Khazar language

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Region Khazar Khaganate
Extinct by the 13th century
  • Khazar
Old Turkic
Language codes
ISO 639-3 zkz
Linguist list
Glottolog None

Khazar (also known as Khazarian, Khazaric, Khazari) was the Turkic language spoken by the Khazars, a semi-nomadic Turkic people from Central Asia. The language is extinct and written records are almost non-existent. The linguistic affiliation of the Khazars has been disputed. Khazar was a Turkic language, however, different scholars take different views whether it belonged to the Oghur ("lir") or the Oghuz ("shaz") branch of the Turkic language family.


The 10th century Kievian Letter has Orkhon inscription word-phrase OKHQURÜM, "I read (this or it)".

There are a lot of problems with exact classification of the Khazar language. One of the basic issues is vagueness of the name Khazar itself, did it mean a specific Turkic tribe, or had a political and geographical origin beside ethno-linguistic.[1] The Khazar realm was a polyglot and polyethnic state, with Iranian, Finnic, Ugric, Slavic and North Caucasian languages.[2] According anthropological data, it was ruled by Inner Asian Mongoloid (with some Europoid somatic elements) core tribes that accompanied the dynasty.[1][3] The Turkic tribes probably spoke a number of Turkic languages.[4] Scholars consider possibility that by the term Khazar was denoted one or even several languages, and yet again, by the sources can not be claimed the extent of its use.[5]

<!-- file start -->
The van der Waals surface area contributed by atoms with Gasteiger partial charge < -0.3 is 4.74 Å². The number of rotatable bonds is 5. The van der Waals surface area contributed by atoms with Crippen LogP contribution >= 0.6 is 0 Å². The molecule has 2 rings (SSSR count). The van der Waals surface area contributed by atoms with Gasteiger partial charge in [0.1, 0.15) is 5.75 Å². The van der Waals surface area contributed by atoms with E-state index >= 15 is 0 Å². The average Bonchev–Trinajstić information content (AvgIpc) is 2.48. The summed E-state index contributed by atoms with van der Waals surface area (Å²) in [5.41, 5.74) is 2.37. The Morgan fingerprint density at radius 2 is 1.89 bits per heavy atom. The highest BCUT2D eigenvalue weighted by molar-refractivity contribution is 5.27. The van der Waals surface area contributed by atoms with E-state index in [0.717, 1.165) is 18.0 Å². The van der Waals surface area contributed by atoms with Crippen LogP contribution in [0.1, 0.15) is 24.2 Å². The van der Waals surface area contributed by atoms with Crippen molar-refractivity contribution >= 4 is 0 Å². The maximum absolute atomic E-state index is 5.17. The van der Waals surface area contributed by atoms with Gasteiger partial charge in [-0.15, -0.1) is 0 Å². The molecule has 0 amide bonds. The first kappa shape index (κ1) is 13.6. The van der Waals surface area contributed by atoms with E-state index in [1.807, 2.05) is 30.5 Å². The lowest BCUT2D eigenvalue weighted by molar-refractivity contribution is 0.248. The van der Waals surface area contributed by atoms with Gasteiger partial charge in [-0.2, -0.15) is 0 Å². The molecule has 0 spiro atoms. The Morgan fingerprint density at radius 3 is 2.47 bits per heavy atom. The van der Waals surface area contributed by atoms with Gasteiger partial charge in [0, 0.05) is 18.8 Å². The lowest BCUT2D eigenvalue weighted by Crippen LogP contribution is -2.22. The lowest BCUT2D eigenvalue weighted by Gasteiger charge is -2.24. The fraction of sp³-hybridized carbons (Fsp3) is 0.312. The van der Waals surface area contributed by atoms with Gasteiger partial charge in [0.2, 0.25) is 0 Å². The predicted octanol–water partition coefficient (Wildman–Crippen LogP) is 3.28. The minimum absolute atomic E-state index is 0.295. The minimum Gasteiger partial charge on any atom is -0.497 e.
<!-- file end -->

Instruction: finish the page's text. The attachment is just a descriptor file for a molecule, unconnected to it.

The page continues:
Chroniclers of the time are unclear on Khazar's linguistical affiliation. The 10th century Al-Istakhri wrote two conflicting notices "the language of the Khazars is different than the language of the Turks and the Persians, nor does a tongue of (any) group of humanity have anything in common with it", "the language of the Bulgars is like the language of the Khazars, but the Burtas have another language".[5] Al-Istakhri mentioned that population of Darband spoke Khazar along other languages of their mountains.[6] Al-Masudi listed Khazars among types of the Turks, and noted they are called Sabir in Turkic and Xazar in Persian.[5] Al-Biruni, while discussed the Volga Bulgars and Sawars (Sabirs), noted their language was a "mixture of Turkic and Khazar".[6][3] Al-Muqaddasi denoted Khazar language as "very incomprehensible".[6]

Compared to the uniformity of Common Turkic which Al-Istakhri mentioned "as for the Turks, all of them, from the Toquz Oghuz, Qirgiz, Kimek, Oguz, Qarluq, their language is one. They understand one another", even if Khazar belonged or was similar to Oghuro-Bulgaric languages, it was distinctly different.[7]

The linguistic data consists of Khazar titles (Beg, Bolušči, Ishad, Il-teber/El-teber, Qağan, Kündü Qağan, Jâwšîġr, Tarxan, Tudun, Yabgu, Yilig/Yelig), anthroponyms (Itaq), and toponyms (Sarkel/Šarkil, Sarığšın/Sarığčın), mostly of Turkic origin.[8][9] The interpretations don't indicate whether are Common Turkic or Oghuric.[10]


  1. ^ a b Golden 2011, p. 224.
  2. ^ Golden 2011, p. 151.
  3. ^ a b Golden 1992, p. 235.
  4. ^ Golden 2011, p. 151, 224.
  5. ^ a b c Golden 2011, p. 225.
  6. ^ a b c Golden 2011, p. 226.
  7. ^ Golden 2011, p. 227.
  8. ^ Golden 1992, p. 234–235.
  9. ^ Golden 2011, p. 227–239.
  10. ^ Golden 2011, p. 150.

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